Imre Kertész, Nobel Prize in Literature 2002
|Current Location::||Berlin, Germany|
|Occupation:||Hungarian novelist, essayist, and translator.|
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About Imre Kertész, Nobel Prize in Literature 2002
"Imre Kertész - Biography". Nobelprize.org. 30 Nov 2011
Imre Kertész. Born: 9 November 1929, Budapest, Hungary. Nobel Prize in Literature 2002, "for writing that upholds the fragile experience of the individual against the barbaric arbitrariness of history".
Imre Kertész was born in Budapest on November 9, 1929. Of Jewish descent, in 1944 he was deported to Auschwitz and from there to Buchenwald, where he was liberated in 1945. On his return to Hungary he worked for a Budapest newspaper, Világosság, but was dismissed in 1951 when it adopted the Communist party line. After two years of military service he began supporting himself as an independent writer and translator of German-language authors such as Nietzsche, Hofmannsthal, Schnitzler, Freud, Roth, Wittgenstein, and Canetti, who have all had a significant influence on his own writing.
Kertész's first novel, Sorstalanság (Eng. Fateless, 1992; see WLT 67:4, p. 863), a work based on his experiences in Auschwitz and Buchenwald, was published in 1975. "When I am thinking about a new novel, I always think of Auschwitz," he has said. This does not mean, however, that Sorstalanság is autobiographical in any simple sense: Kertész says himself that he has used the form of the autobiographical novel but that it is not autobiography. Sorstalanság was initially rejected for publication. When published eventually in 1975, it was received with compact silence. Kertész has written about this experience in A kudarc (1988; Fiasco). This novel is normally regarded as the second volume in a trilogy that begins with Sorstalanság and concludes with Kaddis a meg nem született gyermekért (1990; Eng. Kaddish for a Child Not Born, 1997; see WLT 74:1, p. 205), in a title that refers to the Jewish prayer for the dead. In Kaddis a meg nem született gyermekért, the protagonist of Sorstalanság and A kudarc, György Köves, reappears. His Kaddish is said for the child he refuses to beget in a world that permitted the existence of Auschwitz. Other prose works are A nyomkereso" (1977; The pathfinder) and Az angol labogó (1991; The English flag; see WLT 67:2, p. 412).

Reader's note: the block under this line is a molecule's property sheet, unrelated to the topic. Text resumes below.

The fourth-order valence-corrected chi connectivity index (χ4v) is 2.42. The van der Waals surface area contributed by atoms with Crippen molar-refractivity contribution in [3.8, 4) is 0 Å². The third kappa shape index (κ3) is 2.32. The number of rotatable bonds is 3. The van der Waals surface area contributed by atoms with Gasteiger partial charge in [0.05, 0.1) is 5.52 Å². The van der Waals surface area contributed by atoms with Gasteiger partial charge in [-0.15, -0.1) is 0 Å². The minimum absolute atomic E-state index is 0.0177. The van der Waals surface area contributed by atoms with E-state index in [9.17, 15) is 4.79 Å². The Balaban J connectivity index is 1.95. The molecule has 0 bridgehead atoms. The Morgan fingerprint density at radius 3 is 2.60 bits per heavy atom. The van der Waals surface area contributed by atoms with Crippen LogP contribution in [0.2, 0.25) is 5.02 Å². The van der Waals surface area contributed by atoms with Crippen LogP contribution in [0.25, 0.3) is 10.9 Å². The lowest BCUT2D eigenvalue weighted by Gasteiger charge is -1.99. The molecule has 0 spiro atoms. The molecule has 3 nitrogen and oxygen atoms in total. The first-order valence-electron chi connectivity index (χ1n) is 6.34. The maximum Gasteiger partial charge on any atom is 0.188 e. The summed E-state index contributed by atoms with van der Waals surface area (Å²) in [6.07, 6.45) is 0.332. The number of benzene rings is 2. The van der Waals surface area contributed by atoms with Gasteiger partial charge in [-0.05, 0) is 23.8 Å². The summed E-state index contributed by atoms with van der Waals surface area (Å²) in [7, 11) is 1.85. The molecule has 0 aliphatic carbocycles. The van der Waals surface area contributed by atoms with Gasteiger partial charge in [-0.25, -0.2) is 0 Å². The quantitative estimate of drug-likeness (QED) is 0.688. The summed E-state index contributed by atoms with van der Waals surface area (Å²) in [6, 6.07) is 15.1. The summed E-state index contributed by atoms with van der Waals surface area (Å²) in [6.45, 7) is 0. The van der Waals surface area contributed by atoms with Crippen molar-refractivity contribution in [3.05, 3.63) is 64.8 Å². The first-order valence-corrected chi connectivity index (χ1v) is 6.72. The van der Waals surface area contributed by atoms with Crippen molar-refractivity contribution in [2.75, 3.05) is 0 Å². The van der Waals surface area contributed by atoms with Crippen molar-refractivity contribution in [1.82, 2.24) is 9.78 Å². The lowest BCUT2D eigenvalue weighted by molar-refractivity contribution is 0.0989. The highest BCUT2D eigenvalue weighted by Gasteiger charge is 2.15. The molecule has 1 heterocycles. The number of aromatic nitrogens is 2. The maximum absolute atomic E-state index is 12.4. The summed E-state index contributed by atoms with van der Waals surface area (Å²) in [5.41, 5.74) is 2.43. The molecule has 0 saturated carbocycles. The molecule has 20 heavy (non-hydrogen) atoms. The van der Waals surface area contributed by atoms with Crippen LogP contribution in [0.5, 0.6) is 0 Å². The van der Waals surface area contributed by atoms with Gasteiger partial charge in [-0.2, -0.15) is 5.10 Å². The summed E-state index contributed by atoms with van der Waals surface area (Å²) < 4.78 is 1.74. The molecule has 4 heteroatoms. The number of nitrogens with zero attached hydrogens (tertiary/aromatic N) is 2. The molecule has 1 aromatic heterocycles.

Gályanapló (Galley diary; see WLT 67:2, p. 412), a diary in fictional form that covers the years 1961-91, was published in 1992. Valaki más: A változás krónikája (1997; I - another: Chronicle of a metamorphosis), continues this inner monologue in the form of notes made during the years 1991-95. After the political upheavals of 1989, Kertész was able to make more public appearances. His lectures and essays have been collected in A holocaust mint kultúra (1993; The holocaust as culture), A gondolatnyi csend, amíg kivegzo"oztag újratölt (1998; Moments of silence while the execution squad reloads), and A számu"ött nyelv (2001; The exiled language).
Imre Kertész was awarded the Brandenburger Literaturpreis in 1995, the Leipziger Buchpreis zur Europäischen Verständigung in 1997, the Herder- Preis and the WELT-Literaturpreis in 2000, the Ehrenpreis der Robert-Bosch-Stiftung in 2001, and the Hans Sahl-Preis in 2002. His works have been translated into numerous languages, including German, Spanish, French, English, Czech, Russian, Swedish, and Hebrew.
Translated by Ivan Sanders
From Les Prix Nobel. The Nobel Prizes 2002, Editor Tore Frängsmyr, [Nobel Foundation], Stockholm, 2003
Copyright © The Nobel Foundation 2002
See also: "Imre Kertész - Photo Gallery". Nobelprize.org.